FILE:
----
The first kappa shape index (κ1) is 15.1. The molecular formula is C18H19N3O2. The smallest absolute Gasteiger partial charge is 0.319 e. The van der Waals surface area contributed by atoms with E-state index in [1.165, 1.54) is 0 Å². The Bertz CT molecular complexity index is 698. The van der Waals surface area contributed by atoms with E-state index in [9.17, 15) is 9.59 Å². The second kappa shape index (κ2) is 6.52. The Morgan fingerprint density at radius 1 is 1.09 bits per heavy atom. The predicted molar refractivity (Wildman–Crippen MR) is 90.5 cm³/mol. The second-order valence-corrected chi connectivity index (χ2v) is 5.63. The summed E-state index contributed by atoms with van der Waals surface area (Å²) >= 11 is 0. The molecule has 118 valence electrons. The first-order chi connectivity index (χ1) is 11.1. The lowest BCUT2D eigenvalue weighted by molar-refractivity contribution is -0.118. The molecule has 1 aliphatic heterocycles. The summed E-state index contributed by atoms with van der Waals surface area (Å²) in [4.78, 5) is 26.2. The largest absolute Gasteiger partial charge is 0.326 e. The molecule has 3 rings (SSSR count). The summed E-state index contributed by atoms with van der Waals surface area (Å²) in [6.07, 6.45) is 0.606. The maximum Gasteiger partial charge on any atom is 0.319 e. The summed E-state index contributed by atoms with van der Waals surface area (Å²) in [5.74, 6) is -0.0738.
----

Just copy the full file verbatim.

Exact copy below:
The first kappa shape index (κ1) is 15.1. The molecular formula is C18H19N3O2. The smallest absolute Gasteiger partial charge is 0.319 e. The van der Waals surface area contributed by atoms with E-state index in [1.165, 1.54) is 0 Å². The Bertz CT molecular complexity index is 698. The van der Waals surface area contributed by atoms with E-state index in [9.17, 15) is 9.59 Å². The second kappa shape index (κ2) is 6.52. The Morgan fingerprint density at radius 1 is 1.09 bits per heavy atom. The predicted molar refractivity (Wildman–Crippen MR) is 90.5 cm³/mol. The second-order valence-corrected chi connectivity index (χ2v) is 5.63. The summed E-state index contributed by atoms with van der Waals surface area (Å²) >= 11 is 0. The molecule has 118 valence electrons. The first-order chi connectivity index (χ1) is 11.1. The lowest BCUT2D eigenvalue weighted by molar-refractivity contribution is -0.118. The molecule has 1 aliphatic heterocycles. The summed E-state index contributed by atoms with van der Waals surface area (Å²) in [4.78, 5) is 26.2. The largest absolute Gasteiger partial charge is 0.326 e. The molecule has 3 rings (SSSR count). The summed E-state index contributed by atoms with van der Waals surface area (Å²) in [6.07, 6.45) is 0.606. The maximum Gasteiger partial charge on any atom is 0.319 e. The summed E-state index contributed by atoms with van der Waals surface area (Å²) in [5.74, 6) is -0.0738.